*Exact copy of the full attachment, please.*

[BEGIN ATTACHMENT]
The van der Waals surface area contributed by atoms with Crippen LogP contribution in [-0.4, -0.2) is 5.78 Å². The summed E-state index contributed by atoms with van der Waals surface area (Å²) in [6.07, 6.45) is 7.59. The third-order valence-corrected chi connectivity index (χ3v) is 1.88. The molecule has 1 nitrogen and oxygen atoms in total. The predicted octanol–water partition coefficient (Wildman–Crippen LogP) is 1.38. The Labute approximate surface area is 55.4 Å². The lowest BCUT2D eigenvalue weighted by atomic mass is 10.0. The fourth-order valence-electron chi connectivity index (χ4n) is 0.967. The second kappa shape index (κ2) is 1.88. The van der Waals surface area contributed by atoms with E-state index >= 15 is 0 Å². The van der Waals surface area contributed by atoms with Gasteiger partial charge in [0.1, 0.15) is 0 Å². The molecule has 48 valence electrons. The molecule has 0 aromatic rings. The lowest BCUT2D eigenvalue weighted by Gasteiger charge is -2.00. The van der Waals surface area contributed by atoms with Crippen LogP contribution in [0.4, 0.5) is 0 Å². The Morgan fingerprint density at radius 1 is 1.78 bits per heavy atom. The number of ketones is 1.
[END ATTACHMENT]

The van der Waals surface area contributed by atoms with Crippen LogP contribution in [-0.4, -0.2) is 5.78 Å². The summed E-state index contributed by atoms with van der Waals surface area (Å²) in [6.07, 6.45) is 7.59. The third-order valence-corrected chi connectivity index (χ3v) is 1.88. The molecule has 1 nitrogen and oxygen atoms in total. The predicted octanol–water partition coefficient (Wildman–Crippen LogP) is 1.38. The Labute approximate surface area is 55.4 Å². The lowest BCUT2D eigenvalue weighted by atomic mass is 10.0. The fourth-order valence-electron chi connectivity index (χ4n) is 0.967. The second kappa shape index (κ2) is 1.88. The van der Waals surface area contributed by atoms with E-state index >= 15 is 0 Å². The van der Waals surface area contributed by atoms with Gasteiger partial charge in [0.1, 0.15) is 0 Å². The molecule has 48 valence electrons. The molecule has 0 aromatic rings. The lowest BCUT2D eigenvalue weighted by Gasteiger charge is -2.00. The van der Waals surface area contributed by atoms with Crippen LogP contribution in [0.4, 0.5) is 0 Å². The Morgan fingerprint density at radius 1 is 1.78 bits per heavy atom. The number of ketones is 1.